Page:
Making a change on campus, one step at a time

As a first-year student at university, I never thought that I would be speaking to the Palestinian Society on campus or find myself in those challenging situations you hear about on the internet or from friends who recently graduated from university; I thought that I would just stay out of their way and keep my views to myself and enjoy the campus life. After all, I came to university to study for a degree and to make the most of the university life, making friends and going to different events.

One Thursday afternoon I saw the Palestinian society advocating for the BDS movement outside the library. The BDS (Boycott, Divestment and Sanctions) movement attempts to pressure Israel by boycotting Israeli products, academic relationships, cultural events, etc. in Israel or connected to Israel around the world.

I immediately approached The Palestinian society and started asking the advocates questions on what they were promoting and if they had any evidence to back up their statements. They responded that they were boycotting HP computers as they give proceeds to Israel. I began by asking them whether or not they use WhatsApp, Waze, Facebook, and other technological applications. Their obvious response was that they certainly do use those applications.

This got me eager to explain to them that these applications also work within Israel, and some of them were invented in Israel, or by Israelis, so how can they choose what to boycott?  If the Palestinian society wants to boycott Israeli products then boycott all Israeli products, not just those that are convenient.

Sharing these facts in a rationale way made them take a step back and understand that they actually need to respond in an intellectual and informative manner, which they weren’t prepared to do.

My calm tone of voice implied that I was not looking for a fight, rather just to educate those around with correct information. The Palestinians responded to the way I was speaking and were not getting aggressive as a response.

I wasn’t standing there to waste my energy on those who disagreed with me, but to portray the Israel’s side of the argument to those who were passionately sharing misleading ‘facts’ to the large crowd that was quickly gathering around us. Before I noticed, a large group of 30 students were gathering around us, listening to every sentence, examining us and passively gaining insights and knowledge from our conversation. I felt that this was my chance to make a change. I felt like I was educating those who have never come to hear about Israel before. This made me feel more determined to stand up and portray Israel in the best way possible; a view which many of the members of the Palestinian society had not yet been educated about.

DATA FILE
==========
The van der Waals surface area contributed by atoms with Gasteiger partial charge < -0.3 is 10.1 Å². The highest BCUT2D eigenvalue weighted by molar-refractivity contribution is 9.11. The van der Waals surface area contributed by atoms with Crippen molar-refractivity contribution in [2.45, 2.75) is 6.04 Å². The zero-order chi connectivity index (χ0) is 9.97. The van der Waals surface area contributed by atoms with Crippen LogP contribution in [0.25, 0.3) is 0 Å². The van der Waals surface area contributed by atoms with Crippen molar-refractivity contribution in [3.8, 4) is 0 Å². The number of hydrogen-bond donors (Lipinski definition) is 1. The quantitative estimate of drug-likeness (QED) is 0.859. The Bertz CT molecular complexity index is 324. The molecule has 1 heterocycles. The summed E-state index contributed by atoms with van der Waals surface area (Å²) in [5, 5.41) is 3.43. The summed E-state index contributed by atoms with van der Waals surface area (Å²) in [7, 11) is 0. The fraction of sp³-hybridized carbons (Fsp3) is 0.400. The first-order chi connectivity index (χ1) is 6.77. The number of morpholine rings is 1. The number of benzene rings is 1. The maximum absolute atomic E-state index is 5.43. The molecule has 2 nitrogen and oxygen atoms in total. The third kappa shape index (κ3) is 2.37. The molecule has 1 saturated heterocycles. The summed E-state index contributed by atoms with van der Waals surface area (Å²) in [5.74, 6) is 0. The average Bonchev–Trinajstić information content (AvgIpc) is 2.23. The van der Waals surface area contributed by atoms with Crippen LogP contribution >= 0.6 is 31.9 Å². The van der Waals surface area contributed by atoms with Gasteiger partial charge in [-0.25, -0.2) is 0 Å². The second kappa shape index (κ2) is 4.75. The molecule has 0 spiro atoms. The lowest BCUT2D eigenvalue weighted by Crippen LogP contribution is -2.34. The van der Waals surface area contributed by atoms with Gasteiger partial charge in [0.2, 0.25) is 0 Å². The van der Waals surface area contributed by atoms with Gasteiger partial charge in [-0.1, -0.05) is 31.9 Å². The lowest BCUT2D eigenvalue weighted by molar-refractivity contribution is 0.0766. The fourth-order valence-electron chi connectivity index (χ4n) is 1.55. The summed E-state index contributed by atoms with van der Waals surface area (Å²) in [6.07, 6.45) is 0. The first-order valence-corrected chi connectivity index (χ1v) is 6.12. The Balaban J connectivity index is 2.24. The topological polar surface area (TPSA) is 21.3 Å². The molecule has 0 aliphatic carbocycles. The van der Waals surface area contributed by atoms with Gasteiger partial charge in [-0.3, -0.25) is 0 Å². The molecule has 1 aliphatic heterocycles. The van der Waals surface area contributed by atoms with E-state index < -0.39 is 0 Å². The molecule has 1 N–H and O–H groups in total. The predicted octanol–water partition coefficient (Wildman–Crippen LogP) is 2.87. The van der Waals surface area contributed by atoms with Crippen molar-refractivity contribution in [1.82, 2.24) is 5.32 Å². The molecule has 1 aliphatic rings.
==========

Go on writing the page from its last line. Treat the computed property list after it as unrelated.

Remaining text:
The conversation concluded with the Palestinian Society members accepting the statement that all Israel is seeking for is peace but more importantly, the audience were able to understand that Israel is not that evil or a racist state those at the stall were trying to convey. That by boycotting and bashing Israel, peace won’t be achieved. That there is more there and the Palestinian leadership is also accountable for the situation.

Once the conversation came to an end, I understood that I successfully passed my first real challenge on campus, and that it was not as bad as I had envisaged. I realised that I should not be afraid to speak up for Israel and that conflicting debates can occur without ending on bad terms. I realised that if one has the passion and the knowledge to back his arguments, change can be made.

In a few weeks’ time we are having an inspiring speaker come from Israel to give the Israel societies participants the tools of how to approach difficult questions when put in challenging, uncomfortable positions. We are answering to the challenge by positively showing what Israel is all about, through sessions, dialogue workshops and strive towards a safer environment to all students on campus, no matter their political opinion.

I would like to leave you with a last piece of advice — Read up about the history of Israel and don’t shy away from the facts. In many cases, those who debate you are not educated about Israel and it is our responsibility to convey the information to them and portray Israel as it is, calmly and rationally.

I definitely hope the upcoming year will end in the same informative and positive note as my conversation at the BDS stall.

About the Author
Eliana is a sociology student and President of the City university Israel Society. A Stand with Us activist, currently taking part in the Stand with Us UK leadership programme.
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